Lost Judgment continues the adventures of Takayuki Yagami, a private detective and non-practicing lawyer, who finds himself uncovering the mystery of an unusual murder in the city of Ijincho. Most of the gameplay from the previous games was retained but contains additional elements, new techniques, and mini-games.
As someone that has not played the previous installment, nor the Yakuza series, I was greeted with a game that did not rely on any of the old stories. New to the franchise will be welcomed with open arms, as references from the 2019 title make little to no appearances except for a handful of characters.
The action sequences and the elements of Wuxia will leave a lasting impression on those that are in it for the combat but may find disappointment with the story, the pacing, and the added stealth feature. So, before we talk about the features that were fascinating, fun, and exciting, let’s talk about the upsets and unintended disasters that arose.
Stealth was the newest addition, and while it has a huge opportunity to further deep dive into the life of a private detective, the mechanics are lacking and unfortunately limiting. Stealth missions are straightforward. To get from point A to point B, you have to go through the challenge of avoiding the gaze of those that seek you.
That may be where the problem lies, as it is TOO straightforward, that it poses no challenge whatsoever. Stealth missions are a fixed activity. There is at times, only one way to do things, and the game does its best to let you know that. In a mission to sneak around the school and avoid the guards, I, unfortunately, did not see the glowing item that you need to pick up (and in a UI/UX error, was not in the player’s view upon running to the area), I ran to the “stop” point where I could not exit or leave to pick the item up first and was forced to act on it. I merely tossed a coin that did nothing because the mission was set up to make use of a pepper bomb.
While that is only one aspect of the gameplay, its new addition to the title had expectations that were not met for fans of sleuthing challenges. This, along with the story, take away points from the game’s score.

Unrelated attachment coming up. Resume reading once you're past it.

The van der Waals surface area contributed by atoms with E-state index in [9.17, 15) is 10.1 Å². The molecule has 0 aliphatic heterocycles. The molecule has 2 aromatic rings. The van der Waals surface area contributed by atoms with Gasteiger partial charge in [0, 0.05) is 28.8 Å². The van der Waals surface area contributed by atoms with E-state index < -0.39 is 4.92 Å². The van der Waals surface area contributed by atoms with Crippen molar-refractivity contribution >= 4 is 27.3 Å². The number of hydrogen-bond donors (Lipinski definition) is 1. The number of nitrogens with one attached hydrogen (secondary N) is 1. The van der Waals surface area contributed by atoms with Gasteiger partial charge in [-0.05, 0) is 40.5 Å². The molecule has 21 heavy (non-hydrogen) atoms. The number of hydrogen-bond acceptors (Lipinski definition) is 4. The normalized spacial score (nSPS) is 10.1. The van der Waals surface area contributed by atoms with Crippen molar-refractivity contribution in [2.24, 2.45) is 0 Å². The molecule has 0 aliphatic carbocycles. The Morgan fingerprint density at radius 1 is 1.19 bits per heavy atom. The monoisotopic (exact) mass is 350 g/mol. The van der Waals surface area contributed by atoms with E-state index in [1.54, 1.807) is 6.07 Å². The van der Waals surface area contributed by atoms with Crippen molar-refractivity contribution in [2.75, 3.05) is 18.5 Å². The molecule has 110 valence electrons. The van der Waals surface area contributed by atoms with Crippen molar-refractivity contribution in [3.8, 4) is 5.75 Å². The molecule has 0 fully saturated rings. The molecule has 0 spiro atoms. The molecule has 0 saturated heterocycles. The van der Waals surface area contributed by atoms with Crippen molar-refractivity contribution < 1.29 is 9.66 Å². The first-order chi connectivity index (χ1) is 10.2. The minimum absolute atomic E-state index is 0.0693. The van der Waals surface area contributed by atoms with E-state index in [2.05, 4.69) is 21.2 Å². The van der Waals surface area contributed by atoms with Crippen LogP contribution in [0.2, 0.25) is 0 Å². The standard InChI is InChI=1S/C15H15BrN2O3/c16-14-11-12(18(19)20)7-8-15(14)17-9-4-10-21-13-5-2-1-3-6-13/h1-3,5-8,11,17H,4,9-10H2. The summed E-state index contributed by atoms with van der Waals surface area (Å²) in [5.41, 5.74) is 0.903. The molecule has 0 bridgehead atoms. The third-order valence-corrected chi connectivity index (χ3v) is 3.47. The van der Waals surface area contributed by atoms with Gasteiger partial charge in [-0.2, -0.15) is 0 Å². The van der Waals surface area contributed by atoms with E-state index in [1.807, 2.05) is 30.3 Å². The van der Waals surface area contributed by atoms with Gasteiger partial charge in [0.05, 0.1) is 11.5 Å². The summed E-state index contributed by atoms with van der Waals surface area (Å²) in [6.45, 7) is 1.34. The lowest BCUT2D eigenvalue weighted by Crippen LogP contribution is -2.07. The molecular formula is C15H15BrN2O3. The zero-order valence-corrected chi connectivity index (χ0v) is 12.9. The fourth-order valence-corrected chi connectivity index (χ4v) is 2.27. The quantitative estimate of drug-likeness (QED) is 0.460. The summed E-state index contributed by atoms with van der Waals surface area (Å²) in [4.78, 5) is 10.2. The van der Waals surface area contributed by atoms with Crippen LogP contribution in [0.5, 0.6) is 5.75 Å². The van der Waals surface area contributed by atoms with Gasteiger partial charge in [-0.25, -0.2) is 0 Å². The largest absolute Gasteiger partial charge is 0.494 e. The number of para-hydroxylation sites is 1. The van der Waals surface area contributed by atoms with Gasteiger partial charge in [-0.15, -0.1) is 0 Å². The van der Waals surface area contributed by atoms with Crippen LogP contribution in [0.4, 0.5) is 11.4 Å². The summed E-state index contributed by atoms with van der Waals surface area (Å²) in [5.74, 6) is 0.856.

We are quickly introduced to the premise of the story early on, from its trailer to the prologue. Lost Judgment’s tale surrounds a murder mystery that, although interesting during the middle of its discovery, left many inconsistencies since the beginning.
Yagami is given the job to uncover the truth of the murder, but the premise of why he had to do what he had to do was the most questionable, and rather left to the reason of “just to have a story” in the game. Yagami was called on by his colleague, a defense attorney back at Kamurocho. Their defense team’s client was arrested for sexual harassment but goes to talk about a murder that took place. The defense team then calls Yagami, to see if the person they are defending is responsible for the murder — Which, makes absolutely no sense at the onset as one would instantly question why the defense team would pin the murder on the very person they are defending.
While this gave ground for a story to be followed and a mystery to solve, Yagami and his team’s involvement boils to that of being an unpaid meddler.
The world of Yakuza is questionable, but maybe it’s part of its charm. To play the game requires you to leave the idea of logical reasoning and to just enjoy the action, the kung-fu, and the many activities the world has laid out for you.
This is Lost Judgement’s redemption, the number of games that can be played within the world. The franchise has long introduced the possibilities of spending hours on hours within the world just dilly-dallying along with the mini-games.
Because I miss arcades and being outside and not in quarantine, I have spent a lot of time in the in-game arcade to play with the claw machine. I definitely spent hours on the rhythm game to get every level into an S rank. With this, Lost Judgment is a completionist’s paradise. It’s a virtual escape that keeps you active. There are no dull moments with the game, except maybe for the story’s pacing.
Mystery games can be exciting, so there is still excitement in the discovery of things and the unveiling of the many questions set in the prologue. Combat is just as fun and almost addicting, especially for fans of Kung-fu and smooth fighting sequences
English voice actors were accurately cast as they fit right well with their character’s personality and build.
In its totality, Lost Judgment is a game that one can get invested in. While there are a couple of things that don’t live up to their hype, it’s still a game that’s fun and exciting. Those that pick it up should go at it with the understanding that the joy is in its action and activities, and that it should be enjoyed in its simplicity.
Lost Judgment – Review
We tell you, it’s a good game! It’s not average! It might have some problems here and there, but you have to admit it is a “Good” game.
The hours of gameplay are considerably long, with more to do even after the game is finished.
The voice actors are of familiar names and capture the personality of their characters well.
The story can be dragging. It takes time to progress, albeit most of the plot could have been condensed for logical purposes
The new features don’t add real challenges and make for a useless style of progression